Murphy shows off new beaches and answers the same old questions

Karli Oppler and friends walked the windswept beach in Lavallette as Gov. Phil Murphy stood atop a man-made dune scanning the $128 million beach replenishment and storm defense network that was built to harden 14 miles of northern Ocean County coastline after Superstorm Sandy. A few sunbathers dotted beaches the Army Corps of Engineers expanded by a couple hundred feet.

“The beach was really eaten away. So it’s kind of nice now that it’s restored. It’s a lot better,” said beachgoer Karli Oppler.

“I think we can go out on the limb and say that the beaches have never been in the shape they’re in right now,” Murphy said. “This is a big deal, important part of our economy and a part of our culture and society.”

“Beach replenishment and renourishment is about more than sand and dunes. It’s one of the most cost effective ways to shield our homes, our businesses, our iconic boardwalks and coastal towns from powerful storms,” said Sen. Bob Menendez.

But while shore folks eagerly anticipate a trouble-free tourist season, Trenton’s budget season’s already fraught. One sore point is an ad, produced by the dark-money group, New Direction New Jersey.

Murphy’s decision to star in a spot promoting his proposed millionaire’s tax expansion drew a sharp rebuke from Assembly Speaker Craig Coughlin, who according to Politico said he’s “ … disappointed that allies of the Governor continue to spend money from undisclosed donors, for the purpose of dividing legislators,” noting, “ … there are legitimate policy differences in the most highly taxed state in the Union.”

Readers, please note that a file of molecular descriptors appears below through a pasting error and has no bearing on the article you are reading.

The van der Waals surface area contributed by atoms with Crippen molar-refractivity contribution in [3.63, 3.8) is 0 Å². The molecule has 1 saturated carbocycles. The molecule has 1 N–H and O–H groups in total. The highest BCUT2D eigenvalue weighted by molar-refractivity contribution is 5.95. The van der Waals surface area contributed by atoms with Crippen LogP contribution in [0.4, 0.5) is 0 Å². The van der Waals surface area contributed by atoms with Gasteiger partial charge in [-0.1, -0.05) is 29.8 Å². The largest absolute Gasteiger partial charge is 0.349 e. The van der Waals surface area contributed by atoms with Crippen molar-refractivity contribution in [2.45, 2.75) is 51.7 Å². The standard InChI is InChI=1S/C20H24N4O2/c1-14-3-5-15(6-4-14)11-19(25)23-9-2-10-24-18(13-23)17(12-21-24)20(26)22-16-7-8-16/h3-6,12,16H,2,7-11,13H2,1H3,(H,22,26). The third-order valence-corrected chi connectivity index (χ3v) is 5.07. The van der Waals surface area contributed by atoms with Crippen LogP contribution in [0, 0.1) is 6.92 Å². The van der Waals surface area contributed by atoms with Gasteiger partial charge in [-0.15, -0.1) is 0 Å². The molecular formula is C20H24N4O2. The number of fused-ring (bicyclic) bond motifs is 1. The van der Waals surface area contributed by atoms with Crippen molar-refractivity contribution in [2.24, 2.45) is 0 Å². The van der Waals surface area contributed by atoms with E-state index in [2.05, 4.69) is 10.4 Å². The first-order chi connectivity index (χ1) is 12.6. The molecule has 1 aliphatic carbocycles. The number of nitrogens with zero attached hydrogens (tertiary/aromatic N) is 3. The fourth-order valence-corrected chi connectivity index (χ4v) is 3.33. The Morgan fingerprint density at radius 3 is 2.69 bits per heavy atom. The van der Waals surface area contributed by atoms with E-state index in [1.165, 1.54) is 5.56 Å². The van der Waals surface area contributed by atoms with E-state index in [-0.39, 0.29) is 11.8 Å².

It’s the second budget cycle that New Direction’s done this to the angst of many Democrats in the Legislature.

“I don’t think this is controversial at all. They’re incredibly upbeat commercials. 72% of the people of the state want this, including a majority of Republicans. These guys have voted for it five times under a different governor. I’m not poking anything,” said Governor Murphy.

The governor again defended his decision to appoint a task force to investigate how state’s Economic Development Authority earmarked billions in tax breaks for corporations. Feeling targeted by the probe, South Jersey power broker George Norcross sued Murphy to block it. Published reports show companies with Norcross connections collected the lion’s share of EDA incentives. Murphy’s hired defense attorney Ted Wells — the top investigator in the New England Patriots’ Deflategate scandal. Murphy, one reporter pointed out, is a Patriots fan.

“I appreciate that. Listen, we will defend vigorously our right to establish that because I have no other choice. I’d be abrogating my responsibility not to ask an independent group to establish where all this money went,” Murphy said.

The governor says he plans to fight for a millionaire’s tax increase and he’s threatened to veto a budget that doesn’t have one.

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